THE NGO NETWORK ALLIANCE PROJECT - an online community for Zimbabwean activists  
 View archive by sector


Back to Index

Candle wielding women of WOZA warms hearts!
Women of Zimbabwe Arise (WOZA)
November 17, 2003

WOZA resolved to organise a street march and all night prayer vigil on 15 November 2003 ahead of the Zimbabwe Council of Churches called National Day of Prayer. The home base in Bulawayo went ahead but Harare had venue problems and joined the combined service in Highfield on Sunday 16 November.

Women gathered under heavy rain clouds and with Riot Police presence throughout the City. This is another sign that Zimbabwe is fast becoming a police state. WOZA had been strategic in planning the event and had split women up into three groups to march from different venues to St Marys Cathedral in Lobengula Street Bulawayo. All three groups had riot police in close proximity but they continued on with their street prayer, lit their candles and took those daring steps in defiance. None of our women were arrested! The main group less than a block away from Central Police Station sang, "We are marching in the light of the Lord" in all 3 languages as they marched.

Only three men joined us - one a journalist, a Brother from the Jesuit order and a democratically minded war veteran who was taking photographs. We stopped briefly outside the state owned daily newspaper and propaganda tool, The Chronicle and sang 'isiwile iBabylon' Babylon has fallen but sometimes we insert 'Zimbabwe'. Although Journalists working upstairs peered through their windows, we have so far seen no coverage but continue to expect miracles.

As we marched in the darkness, bystanders came to the pavements to watch us, some joined in, motorists gave us respect by pulling off to the side of the road. As we reached 9th Avenue where the Police are headquartered, we saw another defender come towards us but it just drove past. By then we could make out the impressive brick works of the Cathedral up ahead, and the safety within and knew we would make it. We arrived to a rousing welcome from our comrades within the Church and Father Bernard soon arrived to open our night of prayer.

We had about 100 people, amongst us, Catholics, Seventh Day Adventists, Mormons, Methodists and Apostolic Faith members in their long white robes. Most women wore their Church uniforms; there were green ones, white ones, brown ones, pink ones, blue ones and some in plain clothes. These women braved intimidation to undertake this activity. Here is an example of the intimidation. The Entumbane delegation leader had been visited by a man whom she did not know. This man told her that he believed she was going to an all night prayer and that if she went she would not come back alive. So the Entumbane became fearful and did not attend. The rest of us attended and went home alive and well but tired and hungry from the night up and fasting.

One of the most important prayer interventions came from an Mpopoma woman who pleaded with those present to be more specific in their prayers. She called on us to with courage ask the lord to help us to remove the evil men currently leading the country to ruin. She said that if we beat about the bush our prayers would not be answered, as God knows that it is only a few evil men perpetrating this insanity. God wanted the truth to be spoken so we must 'tell it like it is in our prayers'. And the truth came from women's mouths about the hunger and inability to make ends meet. Even finding bus fare to attend is a challenge for the community women who make up the participants. The next WOZA demonstration will deal with the issue of food availability and prices.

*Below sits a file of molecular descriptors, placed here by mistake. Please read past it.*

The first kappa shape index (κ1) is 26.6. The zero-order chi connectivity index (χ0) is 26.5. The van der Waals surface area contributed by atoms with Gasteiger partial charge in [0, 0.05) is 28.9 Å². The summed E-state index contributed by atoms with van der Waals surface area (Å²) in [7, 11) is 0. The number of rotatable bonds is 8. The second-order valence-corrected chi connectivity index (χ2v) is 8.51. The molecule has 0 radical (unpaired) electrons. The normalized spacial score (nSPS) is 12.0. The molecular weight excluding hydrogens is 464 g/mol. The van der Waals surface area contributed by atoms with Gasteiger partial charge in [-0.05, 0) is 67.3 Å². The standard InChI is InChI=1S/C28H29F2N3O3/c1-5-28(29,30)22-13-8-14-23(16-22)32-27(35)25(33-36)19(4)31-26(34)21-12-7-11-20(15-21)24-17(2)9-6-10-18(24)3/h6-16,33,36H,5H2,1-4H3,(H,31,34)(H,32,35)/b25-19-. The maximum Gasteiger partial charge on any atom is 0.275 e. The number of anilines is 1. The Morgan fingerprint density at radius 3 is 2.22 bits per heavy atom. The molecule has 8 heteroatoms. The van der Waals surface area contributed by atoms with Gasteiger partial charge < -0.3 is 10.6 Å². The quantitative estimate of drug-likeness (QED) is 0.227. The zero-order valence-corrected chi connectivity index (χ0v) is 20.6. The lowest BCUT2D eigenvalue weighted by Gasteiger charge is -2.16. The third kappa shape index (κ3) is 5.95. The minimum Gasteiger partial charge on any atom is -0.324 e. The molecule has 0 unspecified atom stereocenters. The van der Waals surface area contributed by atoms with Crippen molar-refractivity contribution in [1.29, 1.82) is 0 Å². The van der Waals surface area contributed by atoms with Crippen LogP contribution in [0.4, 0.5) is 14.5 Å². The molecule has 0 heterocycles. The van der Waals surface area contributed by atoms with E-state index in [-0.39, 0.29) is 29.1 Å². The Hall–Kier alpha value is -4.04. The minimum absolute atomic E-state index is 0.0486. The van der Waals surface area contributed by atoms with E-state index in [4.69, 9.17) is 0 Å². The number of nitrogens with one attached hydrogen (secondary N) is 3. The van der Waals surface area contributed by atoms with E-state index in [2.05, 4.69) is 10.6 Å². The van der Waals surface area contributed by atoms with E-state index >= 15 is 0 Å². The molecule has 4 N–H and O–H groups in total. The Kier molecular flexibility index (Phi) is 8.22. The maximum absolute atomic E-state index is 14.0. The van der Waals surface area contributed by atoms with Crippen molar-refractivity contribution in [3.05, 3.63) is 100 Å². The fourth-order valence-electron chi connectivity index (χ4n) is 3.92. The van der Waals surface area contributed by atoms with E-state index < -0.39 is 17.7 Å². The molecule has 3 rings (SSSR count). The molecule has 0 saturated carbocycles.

Zimbabweans have long missed participating in peaceful demonstrations due to the Public Order Security Act (POSA) and state intimidation. But WOZA has seen it fitting to defy POSA and although 48 spent two nights in the cells during the POSA defiance demo on 24 July, we have since conducted two street demonstrations without paying the slightest heed to POSA and the riot police at hand. WOZA was formed to build courage in the women of Zimbabwe and their families. Participating and speaking out on burning issues with WOZA is a form of national service. So on Saturday, the candle-wielding women of WOZA warmed hearts!

Many of you sent messages of solidarity, which were read out, and much appreciated. Thank You!

Come rain, shine, assaults or arrest, WOZA will participate with the Zimbabwe Congress of Trade Unions day of protest on 18th November in Bulawayo and Harare. A committee of women is being formed to coordinate the pots and pans demo on 3 December 2003 and women throughout Zimbabwe are encouraged to participate.

Aluta continua

(p.s Note to Editors. It takes as much courage to put foot to tarmac under the eye of riot police as it takes to go through arrest and spend time in custody, please provide fair coverage. It was sad to have journalists call and say that it was not news if we were not arrested - is it not news that WOZA have defied the police and so far won! Score is 3:2 to WOZA).

Visit the Women of Zimbabwe Arise (WOZA) fact sheet

Please credit if you make use of material from this website. This work is licensed under a Creative Commons License unless stated otherwise.